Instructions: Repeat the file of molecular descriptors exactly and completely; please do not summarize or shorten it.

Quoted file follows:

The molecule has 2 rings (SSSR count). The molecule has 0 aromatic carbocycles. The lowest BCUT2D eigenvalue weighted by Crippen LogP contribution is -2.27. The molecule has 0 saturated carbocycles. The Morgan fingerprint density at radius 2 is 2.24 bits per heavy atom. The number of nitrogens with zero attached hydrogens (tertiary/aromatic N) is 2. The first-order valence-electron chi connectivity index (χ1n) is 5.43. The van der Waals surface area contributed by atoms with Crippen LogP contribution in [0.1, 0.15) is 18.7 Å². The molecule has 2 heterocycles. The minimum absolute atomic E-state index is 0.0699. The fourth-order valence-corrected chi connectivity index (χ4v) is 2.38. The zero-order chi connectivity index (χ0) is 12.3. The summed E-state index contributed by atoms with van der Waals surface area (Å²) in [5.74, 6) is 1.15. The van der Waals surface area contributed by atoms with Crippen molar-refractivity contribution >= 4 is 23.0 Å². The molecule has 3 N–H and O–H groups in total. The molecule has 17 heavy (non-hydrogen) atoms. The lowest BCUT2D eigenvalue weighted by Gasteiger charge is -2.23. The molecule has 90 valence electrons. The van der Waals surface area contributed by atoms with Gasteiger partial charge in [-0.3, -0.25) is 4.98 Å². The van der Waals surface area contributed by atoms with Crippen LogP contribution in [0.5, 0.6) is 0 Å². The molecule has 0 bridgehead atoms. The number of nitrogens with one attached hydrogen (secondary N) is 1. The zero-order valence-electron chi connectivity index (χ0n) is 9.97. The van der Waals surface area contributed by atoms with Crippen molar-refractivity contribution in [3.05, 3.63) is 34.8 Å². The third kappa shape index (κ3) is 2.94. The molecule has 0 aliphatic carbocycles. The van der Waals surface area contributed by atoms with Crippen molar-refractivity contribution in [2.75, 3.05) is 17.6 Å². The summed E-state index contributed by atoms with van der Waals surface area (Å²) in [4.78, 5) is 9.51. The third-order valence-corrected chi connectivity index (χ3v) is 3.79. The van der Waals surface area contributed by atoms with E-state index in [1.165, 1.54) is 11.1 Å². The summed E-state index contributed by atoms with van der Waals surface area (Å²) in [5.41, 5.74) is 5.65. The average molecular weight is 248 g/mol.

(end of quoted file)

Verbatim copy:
The molecule has 2 rings (SSSR count). The molecule has 0 aromatic carbocycles. The lowest BCUT2D eigenvalue weighted by Crippen LogP contribution is -2.27. The molecule has 0 saturated carbocycles. The Morgan fingerprint density at radius 2 is 2.24 bits per heavy atom. The number of nitrogens with zero attached hydrogens (tertiary/aromatic N) is 2. The first-order valence-electron chi connectivity index (χ1n) is 5.43. The van der Waals surface area contributed by atoms with Crippen LogP contribution in [0.1, 0.15) is 18.7 Å². The molecule has 2 heterocycles. The minimum absolute atomic E-state index is 0.0699. The fourth-order valence-corrected chi connectivity index (χ4v) is 2.38. The zero-order chi connectivity index (χ0) is 12.3. The summed E-state index contributed by atoms with van der Waals surface area (Å²) in [5.74, 6) is 1.15. The van der Waals surface area contributed by atoms with Crippen molar-refractivity contribution >= 4 is 23.0 Å². The molecule has 3 N–H and O–H groups in total. The molecule has 17 heavy (non-hydrogen) atoms. The lowest BCUT2D eigenvalue weighted by Gasteiger charge is -2.23. The molecule has 90 valence electrons. The van der Waals surface area contributed by atoms with Gasteiger partial charge in [-0.3, -0.25) is 4.98 Å². The van der Waals surface area contributed by atoms with Crippen LogP contribution in [0.5, 0.6) is 0 Å². The molecule has 0 bridgehead atoms. The number of nitrogens with one attached hydrogen (secondary N) is 1. The zero-order valence-electron chi connectivity index (χ0n) is 9.97. The van der Waals surface area contributed by atoms with Crippen molar-refractivity contribution in [3.05, 3.63) is 34.8 Å². The third kappa shape index (κ3) is 2.94. The molecule has 0 aliphatic carbocycles. The van der Waals surface area contributed by atoms with Crippen molar-refractivity contribution in [2.75, 3.05) is 17.6 Å². The summed E-state index contributed by atoms with van der Waals surface area (Å²) in [4.78, 5) is 9.51. The third-order valence-corrected chi connectivity index (χ3v) is 3.79. The van der Waals surface area contributed by atoms with E-state index in [1.165, 1.54) is 11.1 Å². The summed E-state index contributed by atoms with van der Waals surface area (Å²) in [5.41, 5.74) is 5.65. The average molecular weight is 248 g/mol.